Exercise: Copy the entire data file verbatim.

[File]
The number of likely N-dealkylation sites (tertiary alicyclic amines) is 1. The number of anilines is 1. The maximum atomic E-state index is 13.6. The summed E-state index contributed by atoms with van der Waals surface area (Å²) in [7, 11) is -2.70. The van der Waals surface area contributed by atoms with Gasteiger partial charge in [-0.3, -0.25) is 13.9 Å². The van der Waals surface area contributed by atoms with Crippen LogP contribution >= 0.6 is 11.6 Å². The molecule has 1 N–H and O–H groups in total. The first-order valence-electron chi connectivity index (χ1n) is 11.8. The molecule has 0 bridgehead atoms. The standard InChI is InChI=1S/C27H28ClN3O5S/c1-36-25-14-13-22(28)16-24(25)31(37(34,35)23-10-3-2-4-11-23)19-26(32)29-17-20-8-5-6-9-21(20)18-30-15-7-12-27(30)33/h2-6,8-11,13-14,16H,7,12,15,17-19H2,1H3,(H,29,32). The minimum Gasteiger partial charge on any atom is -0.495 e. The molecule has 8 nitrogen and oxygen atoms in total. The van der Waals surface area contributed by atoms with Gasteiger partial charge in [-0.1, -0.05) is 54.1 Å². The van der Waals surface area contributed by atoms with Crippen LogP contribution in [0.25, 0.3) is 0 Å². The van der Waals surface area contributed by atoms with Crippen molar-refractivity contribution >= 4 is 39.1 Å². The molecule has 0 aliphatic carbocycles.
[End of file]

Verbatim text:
The number of likely N-dealkylation sites (tertiary alicyclic amines) is 1. The number of anilines is 1. The maximum atomic E-state index is 13.6. The summed E-state index contributed by atoms with van der Waals surface area (Å²) in [7, 11) is -2.70. The van der Waals surface area contributed by atoms with Gasteiger partial charge in [-0.3, -0.25) is 13.9 Å². The van der Waals surface area contributed by atoms with Crippen LogP contribution >= 0.6 is 11.6 Å². The molecule has 1 N–H and O–H groups in total. The first-order valence-electron chi connectivity index (χ1n) is 11.8. The molecule has 0 bridgehead atoms. The standard InChI is InChI=1S/C27H28ClN3O5S/c1-36-25-14-13-22(28)16-24(25)31(37(34,35)23-10-3-2-4-11-23)19-26(32)29-17-20-8-5-6-9-21(20)18-30-15-7-12-27(30)33/h2-6,8-11,13-14,16H,7,12,15,17-19H2,1H3,(H,29,32). The minimum Gasteiger partial charge on any atom is -0.495 e. The molecule has 8 nitrogen and oxygen atoms in total. The van der Waals surface area contributed by atoms with Gasteiger partial charge in [-0.1, -0.05) is 54.1 Å². The van der Waals surface area contributed by atoms with Crippen LogP contribution in [0.25, 0.3) is 0 Å². The van der Waals surface area contributed by atoms with Crippen molar-refractivity contribution >= 4 is 39.1 Å². The molecule has 0 aliphatic carbocycles.